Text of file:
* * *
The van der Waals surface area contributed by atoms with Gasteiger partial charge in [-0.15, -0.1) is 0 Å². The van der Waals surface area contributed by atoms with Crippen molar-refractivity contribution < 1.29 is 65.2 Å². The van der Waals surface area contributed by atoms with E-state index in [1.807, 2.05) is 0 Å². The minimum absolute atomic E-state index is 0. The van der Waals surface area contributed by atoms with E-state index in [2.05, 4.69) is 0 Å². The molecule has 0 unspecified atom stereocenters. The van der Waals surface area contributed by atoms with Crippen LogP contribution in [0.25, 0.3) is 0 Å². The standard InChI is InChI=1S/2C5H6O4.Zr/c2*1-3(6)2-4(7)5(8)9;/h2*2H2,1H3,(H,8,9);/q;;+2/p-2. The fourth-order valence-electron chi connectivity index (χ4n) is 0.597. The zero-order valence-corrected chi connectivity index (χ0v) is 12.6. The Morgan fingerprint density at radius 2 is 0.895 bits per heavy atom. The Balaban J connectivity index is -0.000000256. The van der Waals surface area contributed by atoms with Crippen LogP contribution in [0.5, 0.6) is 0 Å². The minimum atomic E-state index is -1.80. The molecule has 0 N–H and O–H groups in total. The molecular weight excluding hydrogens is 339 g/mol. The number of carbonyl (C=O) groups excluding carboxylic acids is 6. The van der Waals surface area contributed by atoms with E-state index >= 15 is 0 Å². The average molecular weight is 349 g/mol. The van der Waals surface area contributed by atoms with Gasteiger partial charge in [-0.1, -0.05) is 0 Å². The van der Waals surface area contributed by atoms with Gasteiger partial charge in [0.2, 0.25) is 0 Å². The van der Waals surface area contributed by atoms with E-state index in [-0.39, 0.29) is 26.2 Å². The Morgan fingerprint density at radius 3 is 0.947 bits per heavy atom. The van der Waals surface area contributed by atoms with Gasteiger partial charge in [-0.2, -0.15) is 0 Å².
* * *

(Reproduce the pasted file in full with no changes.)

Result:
The van der Waals surface area contributed by atoms with Gasteiger partial charge in [-0.15, -0.1) is 0 Å². The van der Waals surface area contributed by atoms with Crippen molar-refractivity contribution < 1.29 is 65.2 Å². The van der Waals surface area contributed by atoms with E-state index in [1.807, 2.05) is 0 Å². The minimum absolute atomic E-state index is 0. The van der Waals surface area contributed by atoms with E-state index in [2.05, 4.69) is 0 Å². The molecule has 0 unspecified atom stereocenters. The van der Waals surface area contributed by atoms with Crippen LogP contribution in [0.25, 0.3) is 0 Å². The standard InChI is InChI=1S/2C5H6O4.Zr/c2*1-3(6)2-4(7)5(8)9;/h2*2H2,1H3,(H,8,9);/q;;+2/p-2. The fourth-order valence-electron chi connectivity index (χ4n) is 0.597. The zero-order valence-corrected chi connectivity index (χ0v) is 12.6. The Morgan fingerprint density at radius 2 is 0.895 bits per heavy atom. The Balaban J connectivity index is -0.000000256. The van der Waals surface area contributed by atoms with Crippen LogP contribution in [0.5, 0.6) is 0 Å². The minimum atomic E-state index is -1.80. The molecule has 0 N–H and O–H groups in total. The molecular weight excluding hydrogens is 339 g/mol. The number of carbonyl (C=O) groups excluding carboxylic acids is 6. The van der Waals surface area contributed by atoms with E-state index >= 15 is 0 Å². The average molecular weight is 349 g/mol. The van der Waals surface area contributed by atoms with Gasteiger partial charge in [-0.1, -0.05) is 0 Å². The van der Waals surface area contributed by atoms with Gasteiger partial charge in [0.2, 0.25) is 0 Å². The van der Waals surface area contributed by atoms with E-state index in [-0.39, 0.29) is 26.2 Å². The Morgan fingerprint density at radius 3 is 0.947 bits per heavy atom. The van der Waals surface area contributed by atoms with Gasteiger partial charge in [-0.2, -0.15) is 0 Å².